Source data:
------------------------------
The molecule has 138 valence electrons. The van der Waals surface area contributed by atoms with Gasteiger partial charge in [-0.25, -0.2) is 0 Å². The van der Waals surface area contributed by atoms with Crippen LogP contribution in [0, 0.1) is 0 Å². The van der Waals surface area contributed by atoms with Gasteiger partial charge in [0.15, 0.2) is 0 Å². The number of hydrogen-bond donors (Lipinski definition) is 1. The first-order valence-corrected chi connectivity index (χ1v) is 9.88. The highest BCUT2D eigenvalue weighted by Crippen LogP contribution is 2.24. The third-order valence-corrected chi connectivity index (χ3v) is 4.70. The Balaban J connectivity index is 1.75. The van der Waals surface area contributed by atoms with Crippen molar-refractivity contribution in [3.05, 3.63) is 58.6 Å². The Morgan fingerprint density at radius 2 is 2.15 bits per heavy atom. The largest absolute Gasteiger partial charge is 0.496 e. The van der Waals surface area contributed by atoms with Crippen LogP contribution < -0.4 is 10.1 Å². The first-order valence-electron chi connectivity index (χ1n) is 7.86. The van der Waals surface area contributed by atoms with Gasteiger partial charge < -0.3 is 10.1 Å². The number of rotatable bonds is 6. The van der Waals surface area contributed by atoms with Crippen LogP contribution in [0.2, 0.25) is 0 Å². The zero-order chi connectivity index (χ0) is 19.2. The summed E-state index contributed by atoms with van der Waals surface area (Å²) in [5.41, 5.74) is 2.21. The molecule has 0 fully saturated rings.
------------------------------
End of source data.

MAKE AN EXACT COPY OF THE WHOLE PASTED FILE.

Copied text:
The molecule has 138 valence electrons. The van der Waals surface area contributed by atoms with Gasteiger partial charge in [-0.25, -0.2) is 0 Å². The van der Waals surface area contributed by atoms with Crippen LogP contribution in [0, 0.1) is 0 Å². The van der Waals surface area contributed by atoms with Gasteiger partial charge in [0.15, 0.2) is 0 Å². The number of hydrogen-bond donors (Lipinski definition) is 1. The first-order valence-corrected chi connectivity index (χ1v) is 9.88. The highest BCUT2D eigenvalue weighted by Crippen LogP contribution is 2.24. The third-order valence-corrected chi connectivity index (χ3v) is 4.70. The Balaban J connectivity index is 1.75. The van der Waals surface area contributed by atoms with Crippen molar-refractivity contribution in [3.05, 3.63) is 58.6 Å². The Morgan fingerprint density at radius 2 is 2.15 bits per heavy atom. The largest absolute Gasteiger partial charge is 0.496 e. The van der Waals surface area contributed by atoms with Crippen LogP contribution < -0.4 is 10.1 Å². The first-order valence-electron chi connectivity index (χ1n) is 7.86. The van der Waals surface area contributed by atoms with Gasteiger partial charge < -0.3 is 10.1 Å². The number of rotatable bonds is 6. The van der Waals surface area contributed by atoms with Crippen LogP contribution in [0.2, 0.25) is 0 Å². The zero-order chi connectivity index (χ0) is 19.2. The summed E-state index contributed by atoms with van der Waals surface area (Å²) in [5.41, 5.74) is 2.21. The molecule has 0 fully saturated rings.